Journal of Acoustical Society of America; v131 n4 , p2817-2827 ; Apr 2012
Investigations into vocal doses and parameters were carried out on 40 primary school teachers (36 females and 4 males) in six schools in Italy, divided into two groups of three, A and B, on the basis of the type of building and the mid-frequency reverberation time in the classrooms, which was 1.13 and 0.79?s, respectively. A total of 73 working-day samples were collected (66 for females and 7 for males), from which 54 traditional lessons were analyzed separately. The average value over the working days of the mean sound pressure level of the voiced speech at 1?m from the teacher’s mouth was 62.1?dB for the females and 57.7?dB for the males, while the voicing time percentage was 25.9 and 25.1?%, respectively. Even though the vocal doses and parameters did not differ for the two school groups, the differences in the subjective scores were significant, with enhanced scores in group B. A 0.72?dB increase in speech level per 1?dB increase in background noise level, LA90, was found during traditional lessons, as well as an increase in the mean value of the fundamental frequency with an increase in LA90, at a rate of 1.0?Hz/dB. [Authors' abstract]

Binaural Room Impulse Response Database Acquired From a Variable Acoustics Classroom
Peng, Z; Lau, SK; Wang, LM; Browne, S; Roy, KP
Journal of the Acoustical Society of America; v131, n4 ; Apr 2012
Room measurements were conducted in a variable acoustics classroom mockup space (epod) at Armstrong World Industries in Lancaster, Pennsylvania, USA. Binaural room impulse responses were measured in the epod using a head and torso simulator. Five reverberation time (RT) scenarios were achieved with various combinations of absorptive wall panels and acoustical ceiling tile. These provided a range of mid-frequency RTs from 0.4 to 1.1 seconds. Three of the five RT scenarios were achieved using two different material configurations to also consider material location effects. For each of the eight material configurations, two student-teacher orientations were tested. One orientation had all desks facing the front of the room across the long dimension of the space, while the other had all furniture facing the front of the room along the short dimension of the space. Binaural impulse responses were measured at nine student positions in the longitudinal orientation and ten student positions in the transverse orientation, both using two teacher positions. This database of 252 binaural impulse responses from a variable acoustics classroom provides realistic test cases rather than simulations. These are being used for acoustic investigations on various topics including effects of classroom furniture orientation or acoustic material arrangements. [Authors' abstract]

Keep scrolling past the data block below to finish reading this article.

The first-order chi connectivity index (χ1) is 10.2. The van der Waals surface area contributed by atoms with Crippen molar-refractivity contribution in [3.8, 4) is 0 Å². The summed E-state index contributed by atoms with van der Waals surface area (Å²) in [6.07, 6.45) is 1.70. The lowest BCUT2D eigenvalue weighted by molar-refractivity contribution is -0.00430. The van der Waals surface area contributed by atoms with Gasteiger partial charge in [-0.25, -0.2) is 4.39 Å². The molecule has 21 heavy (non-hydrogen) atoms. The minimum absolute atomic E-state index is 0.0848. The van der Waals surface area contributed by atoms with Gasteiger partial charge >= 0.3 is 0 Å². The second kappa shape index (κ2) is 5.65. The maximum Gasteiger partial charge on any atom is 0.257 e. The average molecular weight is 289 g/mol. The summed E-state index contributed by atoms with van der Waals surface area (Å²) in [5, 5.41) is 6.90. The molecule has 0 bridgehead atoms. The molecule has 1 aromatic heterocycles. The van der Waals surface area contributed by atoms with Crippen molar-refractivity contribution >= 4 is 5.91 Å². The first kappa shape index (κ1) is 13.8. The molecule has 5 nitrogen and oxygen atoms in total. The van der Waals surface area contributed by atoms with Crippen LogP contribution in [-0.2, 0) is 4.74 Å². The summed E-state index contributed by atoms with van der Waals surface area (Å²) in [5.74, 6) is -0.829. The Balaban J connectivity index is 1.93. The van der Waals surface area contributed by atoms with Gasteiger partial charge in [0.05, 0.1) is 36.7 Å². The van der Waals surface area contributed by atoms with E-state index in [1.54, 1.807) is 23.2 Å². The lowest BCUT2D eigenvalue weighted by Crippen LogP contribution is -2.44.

The ABCs of Green Acoustics
Moeller, Niklas
Construction Specifier; , p30-41 ; Mar 2012
The lack of attention historically paid to acoustics has been detrimental to the overall performance of sustainable space. Article addresses the absorb, block, and cover ABC) rule, three principle methods used by acoustic professionals for noise control.

Measurement and Prediction of Voice Support and Room Gain in School Classrooms
David Pelegrín-García, Jonas Brunskog, Viveka Lyberg-Åhlander, and Anders Löfqvist
Journal of Acoustical Society of America; v131 n1 , p194-204 ; Jan 2012
Objective acoustic parameters have been measured in 30 school classrooms. These parameters include usual descriptors of the acoustic quality from the listeners’ standpoint, such as reverberation time, speech transmission index, and background noise level, and two descriptors of the acoustic properties for a speaker: Voice support and room gain. This paper describes the measurement method for these two parameters and presents a prediction model for voice support and room gain derived from the diffuse field theory. The voice support for medium-sized classrooms with volumes between 100 and 250 m3 and good acoustical quality lies in the range between -14 and -9?dB, whereas the room gain is in the range between 0.2 and 0.5?dB. The prediction model for voice support describes the measurements in the classrooms with a coefficient of determination of 0.84 and a standard deviation of 1.2?dB.

Experimental Investigation of the Effects of the Acoustical Conditions in a Simulated Classroom on Speech Recognition and Learning in Children
Valente, Daniel L.; Plevinsky, M.; Franco, M.; Heinrichs-Graham, Dawna, Elizabeth C. and Lewis, E.
Journal of the Acoustical Society of America; v131, n1 , p232-246 ; Jan 2012
The potential effects of acoustical environment on speech understanding are especially important as children enter school where students’ ability to hear and understand complex verbal information is critical to learning. However, this ability is compromised because of widely varied and unfavorable classroom acoustics. The extent to which unfavorable classroom acoustics affect children’s performance on longer learning tasks is largely unknown as most research has focused on testing children using words, syllables, or sentences as stimuli. In the current study, a simulated classroom environment was used to measure comprehension performance of two classroom learning activities: a discussion and lecture. Comprehension performance was measured for groups of elementary-aged students in one of four environments with varied reverberation times and background noise levels. The reverberation time was either 0.6 or 1.5 s, and the signal-to-noise level was either +10 or +7 dB. Performance is compared to adult subjects as well as to sentence-recognition in the same condition. Significant differences were seen in comprehension scores as a function of age and condition; both increasing background noise and reverberation degraded performance in comprehension tasks compared to minimal differences in measures of sentence-recognition. [Authors' abstract]